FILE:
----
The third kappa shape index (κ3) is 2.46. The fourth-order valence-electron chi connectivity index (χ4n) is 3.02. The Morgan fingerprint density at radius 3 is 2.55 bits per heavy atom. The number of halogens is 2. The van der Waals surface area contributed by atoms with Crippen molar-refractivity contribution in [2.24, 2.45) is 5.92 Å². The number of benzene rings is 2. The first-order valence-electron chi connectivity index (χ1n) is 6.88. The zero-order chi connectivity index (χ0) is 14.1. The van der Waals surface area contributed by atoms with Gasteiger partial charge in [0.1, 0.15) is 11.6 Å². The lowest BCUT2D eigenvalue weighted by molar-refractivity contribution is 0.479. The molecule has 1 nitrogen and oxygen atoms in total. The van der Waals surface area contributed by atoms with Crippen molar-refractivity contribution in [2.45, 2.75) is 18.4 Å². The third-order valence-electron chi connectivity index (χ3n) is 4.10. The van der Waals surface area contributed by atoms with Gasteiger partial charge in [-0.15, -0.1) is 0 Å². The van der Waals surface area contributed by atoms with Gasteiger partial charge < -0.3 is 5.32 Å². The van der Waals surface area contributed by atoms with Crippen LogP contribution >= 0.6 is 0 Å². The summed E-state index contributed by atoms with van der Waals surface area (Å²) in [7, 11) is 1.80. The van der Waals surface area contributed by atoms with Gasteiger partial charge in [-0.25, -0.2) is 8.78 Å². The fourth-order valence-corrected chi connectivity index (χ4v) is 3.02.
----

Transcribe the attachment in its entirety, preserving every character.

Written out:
The third kappa shape index (κ3) is 2.46. The fourth-order valence-electron chi connectivity index (χ4n) is 3.02. The Morgan fingerprint density at radius 3 is 2.55 bits per heavy atom. The number of halogens is 2. The van der Waals surface area contributed by atoms with Crippen molar-refractivity contribution in [2.24, 2.45) is 5.92 Å². The number of benzene rings is 2. The first-order valence-electron chi connectivity index (χ1n) is 6.88. The zero-order chi connectivity index (χ0) is 14.1. The van der Waals surface area contributed by atoms with Gasteiger partial charge in [0.1, 0.15) is 11.6 Å². The lowest BCUT2D eigenvalue weighted by molar-refractivity contribution is 0.479. The molecule has 1 nitrogen and oxygen atoms in total. The van der Waals surface area contributed by atoms with Crippen molar-refractivity contribution in [2.45, 2.75) is 18.4 Å². The third-order valence-electron chi connectivity index (χ3n) is 4.10. The van der Waals surface area contributed by atoms with Gasteiger partial charge in [-0.15, -0.1) is 0 Å². The van der Waals surface area contributed by atoms with Gasteiger partial charge < -0.3 is 5.32 Å². The van der Waals surface area contributed by atoms with Crippen LogP contribution >= 0.6 is 0 Å². The summed E-state index contributed by atoms with van der Waals surface area (Å²) in [7, 11) is 1.80. The van der Waals surface area contributed by atoms with Gasteiger partial charge in [-0.25, -0.2) is 8.78 Å². The fourth-order valence-corrected chi connectivity index (χ4v) is 3.02.